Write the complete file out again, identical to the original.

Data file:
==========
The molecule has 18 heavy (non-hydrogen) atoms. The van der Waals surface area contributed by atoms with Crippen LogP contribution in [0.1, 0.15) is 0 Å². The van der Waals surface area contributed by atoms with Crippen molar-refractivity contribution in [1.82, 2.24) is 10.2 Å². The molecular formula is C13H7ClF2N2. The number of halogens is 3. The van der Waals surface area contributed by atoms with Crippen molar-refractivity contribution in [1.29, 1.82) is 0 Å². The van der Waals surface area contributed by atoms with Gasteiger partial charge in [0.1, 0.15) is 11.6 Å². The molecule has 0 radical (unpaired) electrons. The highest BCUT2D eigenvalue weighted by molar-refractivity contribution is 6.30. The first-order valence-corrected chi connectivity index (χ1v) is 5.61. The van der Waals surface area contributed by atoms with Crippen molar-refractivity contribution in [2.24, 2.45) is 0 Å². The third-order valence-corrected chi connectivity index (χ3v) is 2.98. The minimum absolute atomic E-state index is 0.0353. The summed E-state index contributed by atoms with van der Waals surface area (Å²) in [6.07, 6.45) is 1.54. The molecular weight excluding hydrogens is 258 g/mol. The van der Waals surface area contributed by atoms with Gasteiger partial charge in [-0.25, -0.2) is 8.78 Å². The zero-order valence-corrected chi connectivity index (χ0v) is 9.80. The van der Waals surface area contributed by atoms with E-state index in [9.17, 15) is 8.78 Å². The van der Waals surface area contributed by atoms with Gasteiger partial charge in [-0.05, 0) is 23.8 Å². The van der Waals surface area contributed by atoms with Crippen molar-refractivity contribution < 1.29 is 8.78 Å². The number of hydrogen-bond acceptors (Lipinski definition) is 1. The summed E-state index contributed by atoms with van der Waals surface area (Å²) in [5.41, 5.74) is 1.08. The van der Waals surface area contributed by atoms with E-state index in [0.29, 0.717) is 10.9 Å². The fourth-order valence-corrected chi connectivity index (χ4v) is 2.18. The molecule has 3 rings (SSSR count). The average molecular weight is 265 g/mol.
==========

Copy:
The molecule has 18 heavy (non-hydrogen) atoms. The van der Waals surface area contributed by atoms with Crippen LogP contribution in [0.1, 0.15) is 0 Å². The van der Waals surface area contributed by atoms with Crippen molar-refractivity contribution in [1.82, 2.24) is 10.2 Å². The molecular formula is C13H7ClF2N2. The number of halogens is 3. The van der Waals surface area contributed by atoms with Crippen molar-refractivity contribution in [1.29, 1.82) is 0 Å². The van der Waals surface area contributed by atoms with Gasteiger partial charge in [0.1, 0.15) is 11.6 Å². The molecule has 0 radical (unpaired) electrons. The highest BCUT2D eigenvalue weighted by molar-refractivity contribution is 6.30. The first-order valence-corrected chi connectivity index (χ1v) is 5.61. The van der Waals surface area contributed by atoms with Crippen molar-refractivity contribution in [2.24, 2.45) is 0 Å². The third-order valence-corrected chi connectivity index (χ3v) is 2.98. The minimum absolute atomic E-state index is 0.0353. The summed E-state index contributed by atoms with van der Waals surface area (Å²) in [6.07, 6.45) is 1.54. The molecular weight excluding hydrogens is 258 g/mol. The van der Waals surface area contributed by atoms with Gasteiger partial charge in [-0.25, -0.2) is 8.78 Å². The zero-order valence-corrected chi connectivity index (χ0v) is 9.80. The van der Waals surface area contributed by atoms with E-state index in [9.17, 15) is 8.78 Å². The van der Waals surface area contributed by atoms with Gasteiger partial charge in [-0.05, 0) is 23.8 Å². The van der Waals surface area contributed by atoms with Crippen molar-refractivity contribution < 1.29 is 8.78 Å². The number of hydrogen-bond acceptors (Lipinski definition) is 1. The summed E-state index contributed by atoms with van der Waals surface area (Å²) in [5.41, 5.74) is 1.08. The van der Waals surface area contributed by atoms with E-state index in [0.29, 0.717) is 10.9 Å². The fourth-order valence-corrected chi connectivity index (χ4v) is 2.18. The molecule has 3 rings (SSSR count). The average molecular weight is 265 g/mol.